Scotland business

Cairn India deal given costly government conditions

Cairn employee
Image caption The Indian government's condition would reduce profits from Cairn India

The Indian government has put an expensive condition on its approval for Cairn Energy to sell its stake in the country's biggest oil field.

Edinburgh-based Cairn Energy last summer agreed to transfer a controlling stake in Cairn India and its Rajasthani oil assets to the London-listed metals company Vedanta.

But the deal to sell 40% of the spin-out company Cairn India, which is now valued at around £3.4bn ($5.46bn), was delayed by the Indian government. It owns most of ONGC, which has a 30% stake in Cairn India.

The impasse, in which government departments have taken conflicting positions, had been watched closely by foreign investors, as a signal of whether India is a predictable and safe business environment for them.

Indian oil minister Jaipal Reddy has announced that ministers approved the deal, but with a condition that is likely to reduce substantially the value of Cairn Energy's stake.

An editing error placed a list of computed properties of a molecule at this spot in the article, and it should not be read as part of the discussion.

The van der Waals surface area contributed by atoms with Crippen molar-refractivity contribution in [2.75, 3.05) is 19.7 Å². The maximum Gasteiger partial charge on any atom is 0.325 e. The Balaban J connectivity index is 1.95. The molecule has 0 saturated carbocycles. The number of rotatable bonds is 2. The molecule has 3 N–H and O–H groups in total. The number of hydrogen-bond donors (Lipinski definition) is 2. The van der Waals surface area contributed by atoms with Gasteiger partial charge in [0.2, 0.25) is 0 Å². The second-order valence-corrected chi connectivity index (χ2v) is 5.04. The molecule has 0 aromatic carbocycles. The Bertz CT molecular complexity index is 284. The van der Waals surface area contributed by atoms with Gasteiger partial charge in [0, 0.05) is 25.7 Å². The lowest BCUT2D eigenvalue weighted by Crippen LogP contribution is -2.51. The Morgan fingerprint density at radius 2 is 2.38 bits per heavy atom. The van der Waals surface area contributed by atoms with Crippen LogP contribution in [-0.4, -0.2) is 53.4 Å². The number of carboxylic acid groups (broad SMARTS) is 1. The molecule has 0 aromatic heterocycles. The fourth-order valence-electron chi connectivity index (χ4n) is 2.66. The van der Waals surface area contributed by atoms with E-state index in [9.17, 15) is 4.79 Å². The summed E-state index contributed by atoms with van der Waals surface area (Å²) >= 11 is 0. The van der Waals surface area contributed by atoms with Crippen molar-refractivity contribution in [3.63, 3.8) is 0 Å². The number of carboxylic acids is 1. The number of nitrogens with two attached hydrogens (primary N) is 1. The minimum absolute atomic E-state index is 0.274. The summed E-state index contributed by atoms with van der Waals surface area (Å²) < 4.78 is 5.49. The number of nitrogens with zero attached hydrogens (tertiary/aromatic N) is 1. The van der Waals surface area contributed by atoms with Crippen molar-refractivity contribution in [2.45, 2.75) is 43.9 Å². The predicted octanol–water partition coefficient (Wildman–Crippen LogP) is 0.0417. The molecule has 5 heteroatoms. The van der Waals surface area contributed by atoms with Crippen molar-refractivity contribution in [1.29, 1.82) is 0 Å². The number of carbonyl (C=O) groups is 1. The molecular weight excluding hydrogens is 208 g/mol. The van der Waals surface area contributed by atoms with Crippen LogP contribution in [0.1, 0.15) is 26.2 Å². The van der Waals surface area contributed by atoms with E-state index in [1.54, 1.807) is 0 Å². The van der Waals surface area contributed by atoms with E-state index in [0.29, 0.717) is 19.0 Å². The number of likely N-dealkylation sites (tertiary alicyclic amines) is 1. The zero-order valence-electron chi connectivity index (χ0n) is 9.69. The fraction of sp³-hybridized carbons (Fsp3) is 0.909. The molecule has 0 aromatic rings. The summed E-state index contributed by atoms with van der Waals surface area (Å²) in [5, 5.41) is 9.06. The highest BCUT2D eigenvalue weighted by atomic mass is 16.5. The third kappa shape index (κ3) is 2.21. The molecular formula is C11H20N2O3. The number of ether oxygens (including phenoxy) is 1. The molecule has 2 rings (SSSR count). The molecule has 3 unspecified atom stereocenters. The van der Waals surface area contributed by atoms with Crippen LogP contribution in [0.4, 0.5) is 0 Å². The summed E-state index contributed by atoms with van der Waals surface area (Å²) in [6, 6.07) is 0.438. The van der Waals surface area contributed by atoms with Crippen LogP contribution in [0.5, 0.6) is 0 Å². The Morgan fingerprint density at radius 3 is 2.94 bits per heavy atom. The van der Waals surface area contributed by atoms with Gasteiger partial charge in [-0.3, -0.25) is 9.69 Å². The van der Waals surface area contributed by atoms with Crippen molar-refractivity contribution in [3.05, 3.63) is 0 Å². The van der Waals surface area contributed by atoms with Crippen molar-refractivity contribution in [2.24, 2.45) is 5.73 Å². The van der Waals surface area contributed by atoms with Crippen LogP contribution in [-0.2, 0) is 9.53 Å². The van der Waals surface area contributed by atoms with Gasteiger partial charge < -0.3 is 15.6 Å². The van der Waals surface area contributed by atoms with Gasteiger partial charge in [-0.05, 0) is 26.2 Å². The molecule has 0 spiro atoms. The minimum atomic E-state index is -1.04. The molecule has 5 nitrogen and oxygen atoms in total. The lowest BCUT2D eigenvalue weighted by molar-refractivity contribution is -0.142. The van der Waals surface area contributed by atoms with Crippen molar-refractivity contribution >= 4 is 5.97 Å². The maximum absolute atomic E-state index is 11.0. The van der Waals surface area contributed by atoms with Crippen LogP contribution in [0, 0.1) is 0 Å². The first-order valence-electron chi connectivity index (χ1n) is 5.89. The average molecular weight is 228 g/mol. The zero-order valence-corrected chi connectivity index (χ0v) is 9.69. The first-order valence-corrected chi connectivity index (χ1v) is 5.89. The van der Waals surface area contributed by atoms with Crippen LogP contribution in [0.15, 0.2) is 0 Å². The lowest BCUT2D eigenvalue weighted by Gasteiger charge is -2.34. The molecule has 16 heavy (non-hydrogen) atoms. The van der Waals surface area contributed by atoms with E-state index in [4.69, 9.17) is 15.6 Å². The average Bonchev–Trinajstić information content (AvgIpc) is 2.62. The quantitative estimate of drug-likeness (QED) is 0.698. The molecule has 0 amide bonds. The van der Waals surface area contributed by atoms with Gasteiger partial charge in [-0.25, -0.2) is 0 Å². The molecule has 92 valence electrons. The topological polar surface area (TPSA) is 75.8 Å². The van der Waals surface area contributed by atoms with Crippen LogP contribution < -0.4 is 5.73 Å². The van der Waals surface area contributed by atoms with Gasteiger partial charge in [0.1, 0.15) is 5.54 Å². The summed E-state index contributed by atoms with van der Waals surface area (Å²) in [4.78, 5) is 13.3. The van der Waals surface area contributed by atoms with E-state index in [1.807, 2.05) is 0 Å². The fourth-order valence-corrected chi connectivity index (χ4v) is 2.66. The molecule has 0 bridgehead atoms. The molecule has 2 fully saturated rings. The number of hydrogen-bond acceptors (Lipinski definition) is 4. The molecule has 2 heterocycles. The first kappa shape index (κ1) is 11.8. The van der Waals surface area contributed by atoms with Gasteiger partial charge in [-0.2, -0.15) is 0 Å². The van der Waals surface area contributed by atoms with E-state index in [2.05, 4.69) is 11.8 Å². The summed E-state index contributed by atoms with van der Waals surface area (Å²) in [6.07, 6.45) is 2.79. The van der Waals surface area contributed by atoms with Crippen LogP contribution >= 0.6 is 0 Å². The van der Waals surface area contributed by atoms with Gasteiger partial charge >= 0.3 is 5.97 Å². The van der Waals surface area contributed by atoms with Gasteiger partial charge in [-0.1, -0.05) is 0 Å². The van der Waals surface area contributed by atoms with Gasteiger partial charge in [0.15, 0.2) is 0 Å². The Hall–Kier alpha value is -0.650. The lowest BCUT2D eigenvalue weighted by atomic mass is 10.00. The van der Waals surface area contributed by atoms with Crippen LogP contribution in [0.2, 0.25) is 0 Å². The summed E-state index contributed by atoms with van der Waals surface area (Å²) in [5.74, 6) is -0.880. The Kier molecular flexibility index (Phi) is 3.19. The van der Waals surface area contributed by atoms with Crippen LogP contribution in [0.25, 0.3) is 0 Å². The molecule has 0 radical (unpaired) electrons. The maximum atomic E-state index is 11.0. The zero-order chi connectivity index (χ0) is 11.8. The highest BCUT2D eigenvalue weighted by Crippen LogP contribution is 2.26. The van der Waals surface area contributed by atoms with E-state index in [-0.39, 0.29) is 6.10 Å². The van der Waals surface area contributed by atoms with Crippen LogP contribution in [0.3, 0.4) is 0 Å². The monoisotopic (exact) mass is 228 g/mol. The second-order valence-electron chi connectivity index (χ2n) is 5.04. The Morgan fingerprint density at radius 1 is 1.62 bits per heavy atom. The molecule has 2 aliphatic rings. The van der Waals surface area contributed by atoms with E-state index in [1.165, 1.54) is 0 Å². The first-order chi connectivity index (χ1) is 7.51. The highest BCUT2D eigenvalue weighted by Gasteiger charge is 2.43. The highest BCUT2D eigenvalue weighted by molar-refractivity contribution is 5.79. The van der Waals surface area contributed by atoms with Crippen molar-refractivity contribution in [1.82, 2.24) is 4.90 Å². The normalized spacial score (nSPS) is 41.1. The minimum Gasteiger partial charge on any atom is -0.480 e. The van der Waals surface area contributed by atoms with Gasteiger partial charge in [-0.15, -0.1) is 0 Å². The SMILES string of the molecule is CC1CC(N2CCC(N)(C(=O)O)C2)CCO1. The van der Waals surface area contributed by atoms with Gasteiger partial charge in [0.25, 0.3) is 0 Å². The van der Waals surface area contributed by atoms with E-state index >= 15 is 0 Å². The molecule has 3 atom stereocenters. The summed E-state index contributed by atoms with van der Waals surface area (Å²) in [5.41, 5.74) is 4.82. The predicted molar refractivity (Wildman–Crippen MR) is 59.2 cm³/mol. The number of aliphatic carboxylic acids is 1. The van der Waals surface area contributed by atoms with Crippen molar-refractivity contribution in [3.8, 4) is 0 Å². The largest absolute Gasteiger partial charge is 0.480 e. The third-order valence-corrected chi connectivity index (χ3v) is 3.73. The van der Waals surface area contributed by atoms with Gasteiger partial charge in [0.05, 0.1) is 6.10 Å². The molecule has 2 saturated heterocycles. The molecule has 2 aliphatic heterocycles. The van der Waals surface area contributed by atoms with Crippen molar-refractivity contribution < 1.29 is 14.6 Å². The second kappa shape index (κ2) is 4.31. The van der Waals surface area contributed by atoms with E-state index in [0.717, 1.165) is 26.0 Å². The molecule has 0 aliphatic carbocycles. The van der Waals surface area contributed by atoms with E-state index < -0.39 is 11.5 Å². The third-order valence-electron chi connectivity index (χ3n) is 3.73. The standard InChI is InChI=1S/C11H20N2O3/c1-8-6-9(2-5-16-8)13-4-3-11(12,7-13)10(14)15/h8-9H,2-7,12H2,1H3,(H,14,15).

ONGC agreed in 1995, before oil was struck and when it was wholly owned by the Indian government, to pay the government all production royalties if oil was found.

But the Mangala oil field is so big that the state-controlled company, now with a stake held by private shareholders, wants to force its partner to take on some of the royalty cost.

Reduced profits

The Indian government wants to make the cost of those royalties recoverable - meaning profit can only be taken by shareholders such as Cairn Energy or Vedanta once the royalty payments have been accounted for.

That sharply reduces the profits that can be expected.

Cairn reacted cautiously to the news from New Delhi, saying it has yet to see details of the government's ruling, and that it continues to work towards conclusion of the deal.

It has repeatedly said that the "sanctity of contract" is a principle the Indian government should want to protect.

That carries an implicit warning that breaking the terms of the royalty agreement will have a bad impact on India's international reputation, at a time when foreign investment in India has already fallen sharply.

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